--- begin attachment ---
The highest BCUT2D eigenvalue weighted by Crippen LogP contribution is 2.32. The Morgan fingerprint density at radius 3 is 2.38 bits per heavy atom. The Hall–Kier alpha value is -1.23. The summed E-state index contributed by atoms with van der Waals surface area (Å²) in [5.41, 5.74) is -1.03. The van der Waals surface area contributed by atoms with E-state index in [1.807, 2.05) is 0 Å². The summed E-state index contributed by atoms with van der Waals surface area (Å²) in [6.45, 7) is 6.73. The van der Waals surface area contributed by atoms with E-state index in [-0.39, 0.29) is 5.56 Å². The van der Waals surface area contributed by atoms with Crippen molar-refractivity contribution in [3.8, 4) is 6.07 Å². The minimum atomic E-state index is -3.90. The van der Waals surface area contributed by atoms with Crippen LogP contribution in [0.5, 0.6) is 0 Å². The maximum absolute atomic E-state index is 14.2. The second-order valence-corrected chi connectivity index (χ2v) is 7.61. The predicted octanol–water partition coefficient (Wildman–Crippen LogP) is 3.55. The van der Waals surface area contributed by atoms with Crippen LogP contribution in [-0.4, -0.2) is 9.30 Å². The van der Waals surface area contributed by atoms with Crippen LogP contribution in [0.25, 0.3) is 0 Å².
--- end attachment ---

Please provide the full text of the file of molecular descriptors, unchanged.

The highest BCUT2D eigenvalue weighted by Crippen LogP contribution is 2.32. The Morgan fingerprint density at radius 3 is 2.38 bits per heavy atom. The Hall–Kier alpha value is -1.23. The summed E-state index contributed by atoms with van der Waals surface area (Å²) in [5.41, 5.74) is -1.03. The van der Waals surface area contributed by atoms with E-state index in [1.807, 2.05) is 0 Å². The summed E-state index contributed by atoms with van der Waals surface area (Å²) in [6.45, 7) is 6.73. The van der Waals surface area contributed by atoms with E-state index in [-0.39, 0.29) is 5.56 Å². The van der Waals surface area contributed by atoms with Crippen molar-refractivity contribution in [3.8, 4) is 6.07 Å². The minimum atomic E-state index is -3.90. The van der Waals surface area contributed by atoms with Crippen LogP contribution in [0.5, 0.6) is 0 Å². The maximum absolute atomic E-state index is 14.2. The second-order valence-corrected chi connectivity index (χ2v) is 7.61. The predicted octanol–water partition coefficient (Wildman–Crippen LogP) is 3.55. The van der Waals surface area contributed by atoms with Crippen LogP contribution in [-0.4, -0.2) is 9.30 Å². The van der Waals surface area contributed by atoms with Crippen LogP contribution in [0.25, 0.3) is 0 Å².